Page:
Overcoming a distorted world

One man’s passionate pursuit of the perfect photo.


Photo & Video


Every photo could benefit from a little app help. Take Skrwt for example. It’s been specially designed to correct the skew and distortion that is particularly obvious in photos of buildings, and helps you to elevate the quality of your Camera Roll to what you hoped for when you got snap happy.

This nifty perspective and lens correction app was created by someone who pursues the possibilities of “photographic expression” from photography to editing.

“Do you remember the excitement you felt when you created something from nothing for the first time? That feeling of pride in what you created? In my life, I’ve always had a passion to create,” Skrwt’s creator Mathäus Jagielski tells us.

The German photographer, based in Gogh near the Dutch border, started skateboarding when he was 12 years old and before long, he was taking pictures and videos of his adventures.

“Skateboarding has had a massive influence on me; it’s like a street performance where you use your environment to express your creativity with your body and a board. I showcased this through photos and videos by taking the time to frame and edit them. This experience naturally led me to the idea for Skrwt: to help other creators to express themselves,” Jagielski tells us.

“When I started using an iPhone 4, I was amazed by the potential of such a small device. l could take a photo, edit it and then share it, all with a single device. I acquired an environment where I could always challenge my creativity,” he explains.

At that time, he was noticing the presence of distortion when he photographed buildings.

“Say, for example, you take a picture of a tall building looking up from the ground. In the photo, the building would be shaped like a trapezoid and taper at the top. I didn’t like that. So I thought, how can I edit it to look the way I want? I was keen to create an environment where it could be done. The answer was Skrwt,” says Jagielski.

Skrwt is a powerful tool for correcting the distortion and skew found in architectural and certain other types of photos.

Jagielski came up with the app’s name in five minutes and it’s an ode to his passion for photo editing.

“When you create something, you use screws and bolts to assemble it. You tighten and loosen them. That is the process you go through to change something. Also, everybody has screwed up something they’ve had to fix afterwards and sometimes your mentality is ’Screw it! Never mind, I’ll do this later’. To add a modern twist to this, I changed the C in ‘screw’ to a K and removed the vowels. I was left with the name Skrwt.”

The app’s extension tools MRRW and 4PNTS also expand your expressive horizons.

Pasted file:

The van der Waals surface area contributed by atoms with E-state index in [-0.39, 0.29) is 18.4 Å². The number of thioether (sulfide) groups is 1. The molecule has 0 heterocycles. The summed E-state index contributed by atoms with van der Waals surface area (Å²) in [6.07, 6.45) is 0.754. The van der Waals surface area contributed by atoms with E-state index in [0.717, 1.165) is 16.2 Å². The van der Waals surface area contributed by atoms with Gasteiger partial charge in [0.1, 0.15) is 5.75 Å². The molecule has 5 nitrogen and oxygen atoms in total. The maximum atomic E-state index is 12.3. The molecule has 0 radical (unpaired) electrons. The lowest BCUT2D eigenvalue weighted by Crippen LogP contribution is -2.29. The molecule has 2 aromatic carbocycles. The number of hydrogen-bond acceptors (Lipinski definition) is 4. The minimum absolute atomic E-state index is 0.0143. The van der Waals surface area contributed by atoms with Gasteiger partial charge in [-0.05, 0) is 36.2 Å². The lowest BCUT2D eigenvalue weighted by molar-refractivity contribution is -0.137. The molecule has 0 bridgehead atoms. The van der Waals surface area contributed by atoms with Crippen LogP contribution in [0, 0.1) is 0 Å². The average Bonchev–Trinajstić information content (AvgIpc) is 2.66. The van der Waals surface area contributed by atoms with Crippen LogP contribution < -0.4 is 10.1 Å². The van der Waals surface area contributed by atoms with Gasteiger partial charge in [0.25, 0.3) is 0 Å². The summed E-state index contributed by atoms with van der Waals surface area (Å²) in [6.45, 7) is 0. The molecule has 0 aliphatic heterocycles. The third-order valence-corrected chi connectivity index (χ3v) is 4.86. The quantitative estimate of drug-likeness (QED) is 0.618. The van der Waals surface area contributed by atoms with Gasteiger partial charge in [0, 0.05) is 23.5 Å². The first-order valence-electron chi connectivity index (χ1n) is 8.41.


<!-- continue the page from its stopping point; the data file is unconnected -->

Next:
Skrwt had to allow users to correct distortion in a way never experienced before on a mobile device. Jagielski felt that the app must honour his own ideals.

“My ideal outcome after correcting distortion is that afterwards, you don’t realise an image has been edited. It was a huge challenge to achieve that level of editing on a mobile device. Colour and sharpness can be edited so that it looks natural and not overdone, but this is not always true when fixing distortion. One reason is that the small screen emphasises the focus on skewed lines.”

Do you remember the excitement you felt when you created something from nothing for the first time? That feeling of pride in what you created?

—Mathäus Jagielski

Before releasing the app, Jagielski met with photographers to get their feedback.

“After releasing Skrwt, I was happy to see that this method of ‘distortion correction’, which was unparalleled in traditional photo-editing processes on mobile devices, was naturally accepted. I was also surprised that a community of people who love architectural and spatial photography with symmetrical composition was formed.”

“Technology is constantly evolving, things are getting smaller, more portable and I feel like it’s time to start moving again and work on updates and apps I’ve been thinking about for a while now. The current phase is to consider concepts for achieving the precise level of distortion correction that I want. I try to think about the future of the app from the perspective of users’ experience and from a design point of view,” says Jagielski while discussing the app’s future.

By creating an app that made it possible to edit photos the way he wanted, not only did Jagielski expand the possibilities and enjoyment of editing, but a whole community of Skrwt users has been generated. How will this app, which took four years of work from concept to release, and that Jagielski produced virtually on his own, evolve? While we wait to find out, immerse yourself in the wonders of creating something from nothing.


    Photo & Video